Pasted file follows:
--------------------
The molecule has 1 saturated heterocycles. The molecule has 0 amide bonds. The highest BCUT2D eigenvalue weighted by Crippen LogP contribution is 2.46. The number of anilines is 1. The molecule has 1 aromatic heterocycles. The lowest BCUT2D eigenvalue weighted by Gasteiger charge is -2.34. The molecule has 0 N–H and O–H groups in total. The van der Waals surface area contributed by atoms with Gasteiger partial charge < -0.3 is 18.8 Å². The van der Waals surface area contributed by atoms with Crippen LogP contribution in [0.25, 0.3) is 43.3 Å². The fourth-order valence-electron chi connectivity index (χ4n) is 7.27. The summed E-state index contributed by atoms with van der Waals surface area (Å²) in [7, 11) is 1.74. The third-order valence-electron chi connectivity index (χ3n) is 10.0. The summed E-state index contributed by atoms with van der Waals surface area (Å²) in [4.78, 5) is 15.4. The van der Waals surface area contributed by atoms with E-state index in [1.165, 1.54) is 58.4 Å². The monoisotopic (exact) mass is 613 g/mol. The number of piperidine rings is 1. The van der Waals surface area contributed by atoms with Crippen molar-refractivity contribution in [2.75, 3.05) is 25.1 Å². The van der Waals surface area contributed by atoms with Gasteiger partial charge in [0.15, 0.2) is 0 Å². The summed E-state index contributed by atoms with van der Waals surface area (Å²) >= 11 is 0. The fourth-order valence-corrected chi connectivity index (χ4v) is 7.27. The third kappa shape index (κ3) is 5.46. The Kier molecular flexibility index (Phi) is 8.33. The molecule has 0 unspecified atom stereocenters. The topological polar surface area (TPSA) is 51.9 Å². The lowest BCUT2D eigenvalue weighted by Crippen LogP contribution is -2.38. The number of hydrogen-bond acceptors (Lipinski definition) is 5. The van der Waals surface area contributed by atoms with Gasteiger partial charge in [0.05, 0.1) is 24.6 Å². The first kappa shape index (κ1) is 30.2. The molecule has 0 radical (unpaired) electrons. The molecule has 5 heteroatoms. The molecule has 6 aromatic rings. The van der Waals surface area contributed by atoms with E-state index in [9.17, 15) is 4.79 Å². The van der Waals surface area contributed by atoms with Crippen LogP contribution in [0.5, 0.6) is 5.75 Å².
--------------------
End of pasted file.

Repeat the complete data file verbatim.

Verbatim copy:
The molecule has 1 saturated heterocycles. The molecule has 0 amide bonds. The highest BCUT2D eigenvalue weighted by Crippen LogP contribution is 2.46. The number of anilines is 1. The molecule has 1 aromatic heterocycles. The lowest BCUT2D eigenvalue weighted by Gasteiger charge is -2.34. The molecule has 0 N–H and O–H groups in total. The van der Waals surface area contributed by atoms with Gasteiger partial charge < -0.3 is 18.8 Å². The van der Waals surface area contributed by atoms with Crippen LogP contribution in [0.25, 0.3) is 43.3 Å². The fourth-order valence-electron chi connectivity index (χ4n) is 7.27. The summed E-state index contributed by atoms with van der Waals surface area (Å²) in [7, 11) is 1.74. The third-order valence-electron chi connectivity index (χ3n) is 10.0. The summed E-state index contributed by atoms with van der Waals surface area (Å²) in [4.78, 5) is 15.4. The van der Waals surface area contributed by atoms with E-state index in [1.165, 1.54) is 58.4 Å². The monoisotopic (exact) mass is 613 g/mol. The number of piperidine rings is 1. The van der Waals surface area contributed by atoms with Crippen molar-refractivity contribution in [2.75, 3.05) is 25.1 Å². The van der Waals surface area contributed by atoms with Gasteiger partial charge in [0.15, 0.2) is 0 Å². The summed E-state index contributed by atoms with van der Waals surface area (Å²) >= 11 is 0. The fourth-order valence-corrected chi connectivity index (χ4v) is 7.27. The third kappa shape index (κ3) is 5.46. The Kier molecular flexibility index (Phi) is 8.33. The molecule has 0 unspecified atom stereocenters. The topological polar surface area (TPSA) is 51.9 Å². The lowest BCUT2D eigenvalue weighted by Crippen LogP contribution is -2.38. The number of hydrogen-bond acceptors (Lipinski definition) is 5. The van der Waals surface area contributed by atoms with Gasteiger partial charge in [0.05, 0.1) is 24.6 Å². The first kappa shape index (κ1) is 30.2. The molecule has 0 radical (unpaired) electrons. The molecule has 5 heteroatoms. The molecule has 6 aromatic rings. The van der Waals surface area contributed by atoms with E-state index in [9.17, 15) is 4.79 Å². The van der Waals surface area contributed by atoms with Crippen LogP contribution in [0.5, 0.6) is 5.75 Å².